VATICAN CITY, JAN. 30, 2002 (Zenit.org).- John Paul II referred to the universe as “another sacred book” that, together with the Bible, allows man to discover the beauty of God.
“With the interior vision of the soul, with religious intuition not distracted by superficiality, man and woman can discover that the world is not dumb but speaks of the Creator,” the Pontiff said today when addressing thousands of pilgrims gathered in Paul VI Hall for the midweek general audience.
He was reflecting on Psalm 18(19), part of a yearlong series of meditations on the Psalms and canticles of the Old Testament that comprise parts of the Liturgy of the Hours.
“Creation is like a first revelation, which has its own eloquent language,” the Holy Father said. “It is almost like another sacred book whose letters are represented by the multitude of creatures present in the universe.”
John Paul II gave the key to the reading of this book, when he quoted a passage from the Book of Wisdom: “from the greatness and beauty of created things their original author, by analogy, is seen.”
The inspired poet who wrote the Psalm was captivated, in particular, by the beauty and power of the sun. The biblical passage becomes, in fact, “a poetic song addressed to the sun and its shining on the face of the earth,” the Pope emphasized.
However, the text sees in the sun a sign of divine action. According to the Psalm, on one hand “God illuminates the universe with the brilliance of the sun and illuminates humanity with the splendor of his Word contained in biblical Revelation.”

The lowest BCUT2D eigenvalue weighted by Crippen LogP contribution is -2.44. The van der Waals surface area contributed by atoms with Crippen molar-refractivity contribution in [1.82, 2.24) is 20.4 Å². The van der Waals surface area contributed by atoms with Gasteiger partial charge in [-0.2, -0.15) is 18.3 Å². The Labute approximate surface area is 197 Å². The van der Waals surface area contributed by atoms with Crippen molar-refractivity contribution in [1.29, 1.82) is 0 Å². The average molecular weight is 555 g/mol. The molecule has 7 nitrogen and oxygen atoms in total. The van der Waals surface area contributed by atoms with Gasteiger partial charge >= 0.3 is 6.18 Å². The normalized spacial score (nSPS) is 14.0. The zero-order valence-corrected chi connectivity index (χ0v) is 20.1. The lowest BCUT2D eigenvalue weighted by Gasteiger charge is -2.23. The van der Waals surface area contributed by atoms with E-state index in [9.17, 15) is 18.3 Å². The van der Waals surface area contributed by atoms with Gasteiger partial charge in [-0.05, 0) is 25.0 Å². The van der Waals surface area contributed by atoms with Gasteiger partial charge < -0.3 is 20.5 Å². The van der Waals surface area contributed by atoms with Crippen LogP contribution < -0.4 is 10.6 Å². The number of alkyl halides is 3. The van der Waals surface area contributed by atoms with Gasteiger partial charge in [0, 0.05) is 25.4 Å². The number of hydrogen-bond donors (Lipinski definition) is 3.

The first analogical reality makes the sun a “cosmic” manifestation “of the Creator”; the second metaphorical reality is “a historical and free manifestation of the Savior God,” the Pope said.
Because of this, Christianity, especially in its Eastern tradition, has discovered the synthesis of these metaphors in the risen Christ, the sun who is victorious over the darkness of sin, he said.
Quoting from the Byzantine liturgy, the Holy Father said: “Christ our Pasch has risen from the tomb as a sun of justice shining on all of us the splendor of his charity.”
The Pope concluded by quoting two outstanding Christian thinkers.
From St. John Chrysostom, Father of the Church born in Antioch in the fourth century, John Paul II borrowed these words: “The silence of the heavens is a voice that resounds more intensely than a trumpet: This voice cries to our eyes, and not to our ears, the grandeur of the one who made it.”
From St. Athanasius, born at the end of the third century, he quoted the following: “The firmament, through its magnificence, beauty and order, is a prestigious preacher of its author, whose eloquence fills the universe.”